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‘August: Osage County,’ ‘The Past’ and other new movies, reviewed

In this week’s new releases, the not-so-cheery "August: Osage County"  features strong performances from its stars and supporting cast, while “The Past” walks away with four stars.

Barbara Weston (Julia Roberts), left, returns home to face her overbearing mother, Violet (Meryl Streep), and put-upon younger sister, Ivy (Julianne Nicholson), in “August: Osage County,” a film adaptation of Tracy Letts’s award-winning play. (CLAIRE FOLGER)

1/2 “August: Osage County” (R) “Despite some moments of caustic humor, highlighted in the film’s misleading trailer, ‘August: Osage County’ is in no way a comedy. Neither is it simply interested in wallowing in Violet’s unrelenting ugliness.” – Michael O’Sullivan

The Past” (PG-13) “Many thematic ingredients come together in Farhadi’s rich stew of a story: jealousy, resentment, betrayal, forgiveness, healing. The filmmaker stirs them with the touch of a master, into a dish that stimulates and nourishes.” – Michael O’Sullivan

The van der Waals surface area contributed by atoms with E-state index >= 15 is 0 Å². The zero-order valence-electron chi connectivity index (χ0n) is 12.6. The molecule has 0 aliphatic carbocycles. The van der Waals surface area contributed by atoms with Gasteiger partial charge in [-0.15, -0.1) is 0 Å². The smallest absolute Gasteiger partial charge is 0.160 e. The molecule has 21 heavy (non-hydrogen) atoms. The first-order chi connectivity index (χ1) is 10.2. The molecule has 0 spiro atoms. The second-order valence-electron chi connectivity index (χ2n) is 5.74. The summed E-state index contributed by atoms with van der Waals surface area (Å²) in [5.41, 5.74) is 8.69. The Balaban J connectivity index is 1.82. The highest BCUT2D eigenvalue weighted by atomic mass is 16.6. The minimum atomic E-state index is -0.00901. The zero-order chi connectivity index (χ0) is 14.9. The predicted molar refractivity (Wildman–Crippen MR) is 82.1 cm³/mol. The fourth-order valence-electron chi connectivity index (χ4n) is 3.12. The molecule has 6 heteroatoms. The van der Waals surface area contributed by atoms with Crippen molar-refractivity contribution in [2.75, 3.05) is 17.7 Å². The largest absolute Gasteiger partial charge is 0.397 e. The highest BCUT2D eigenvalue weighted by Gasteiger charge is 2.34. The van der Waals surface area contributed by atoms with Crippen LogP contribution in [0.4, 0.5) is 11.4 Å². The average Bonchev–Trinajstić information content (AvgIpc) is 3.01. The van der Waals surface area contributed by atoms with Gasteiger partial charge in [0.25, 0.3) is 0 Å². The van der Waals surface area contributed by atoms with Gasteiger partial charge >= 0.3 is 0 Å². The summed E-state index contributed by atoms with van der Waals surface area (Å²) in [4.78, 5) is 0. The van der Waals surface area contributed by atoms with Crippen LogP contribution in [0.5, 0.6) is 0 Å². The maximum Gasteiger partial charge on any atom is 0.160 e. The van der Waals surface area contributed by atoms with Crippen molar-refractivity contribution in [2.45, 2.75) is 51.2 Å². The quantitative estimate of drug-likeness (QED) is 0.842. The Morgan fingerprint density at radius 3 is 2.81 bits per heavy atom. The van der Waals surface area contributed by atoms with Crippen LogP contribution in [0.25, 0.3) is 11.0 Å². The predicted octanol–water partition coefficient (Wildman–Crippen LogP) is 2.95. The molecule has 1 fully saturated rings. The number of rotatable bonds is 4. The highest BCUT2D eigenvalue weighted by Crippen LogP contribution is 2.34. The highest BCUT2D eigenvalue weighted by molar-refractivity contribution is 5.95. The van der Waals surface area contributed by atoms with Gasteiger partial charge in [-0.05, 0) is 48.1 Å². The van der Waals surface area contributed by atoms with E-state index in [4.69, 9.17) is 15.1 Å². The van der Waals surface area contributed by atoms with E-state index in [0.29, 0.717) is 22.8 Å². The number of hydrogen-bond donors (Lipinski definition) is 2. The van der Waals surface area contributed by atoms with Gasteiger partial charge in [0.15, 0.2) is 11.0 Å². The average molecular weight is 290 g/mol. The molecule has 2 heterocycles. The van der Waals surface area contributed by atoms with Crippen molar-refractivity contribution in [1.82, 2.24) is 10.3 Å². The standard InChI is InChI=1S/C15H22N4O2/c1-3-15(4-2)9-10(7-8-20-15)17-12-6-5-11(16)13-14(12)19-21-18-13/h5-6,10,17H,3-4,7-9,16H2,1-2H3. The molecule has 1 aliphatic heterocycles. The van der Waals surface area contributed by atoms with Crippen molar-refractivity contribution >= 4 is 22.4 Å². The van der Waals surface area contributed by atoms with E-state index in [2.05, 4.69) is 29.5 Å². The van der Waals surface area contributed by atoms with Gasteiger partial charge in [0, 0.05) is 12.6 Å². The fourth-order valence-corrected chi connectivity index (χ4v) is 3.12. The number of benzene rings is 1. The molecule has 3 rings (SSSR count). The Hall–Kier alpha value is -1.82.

1/2 “Lone Survivor” (R) “... ‘Lone Survivor’ is a loud and grinding affair, seemingly as intent on wearing down its audience as the Taliban is on the film’s heroes, At ties, the violence is so unrelenting and fiere that it’s hard to believe that there’s anyone left to fire.” –Michael O’Sullivan

1/2 “The Suspect” (Unrated) “After all the punishment it delivers,  ‘The Suspect’ goes soft at the end, with not one but two fairy-tale endings. The first, if not both, of them will likely appeal more to Korean audiences than American ones.” – Mark Jenkins

1/2 “Chander Pahar” (Unrated) “Director Kamaleswar Mukherjee shot the film primarily in South Africa, and the vistas and animals are breathtaking. In some ways the movie feels like an excuse to go to Africa and film wildlife.” – Stephanie Merry

1/2 star “The Legend of Hercules” (PG-13) "Aside from bad dialogue and worse special effects, one of the most frustrating features of ‘Legend’ is its shortage of lingering shots. Quick cutting is an epidemic in modern movies, but in this case, when scenes end — usually with some one-liner — there’s no time to process the words before we’re thrust into some new action. The movie is the cinematic equivalent of a run-on sentence that never pauses for a breather." – Stephanie Merry

Macy L. Freeman is an editorial aide for the Weekend/Going Out Guide section at The Washington Post.



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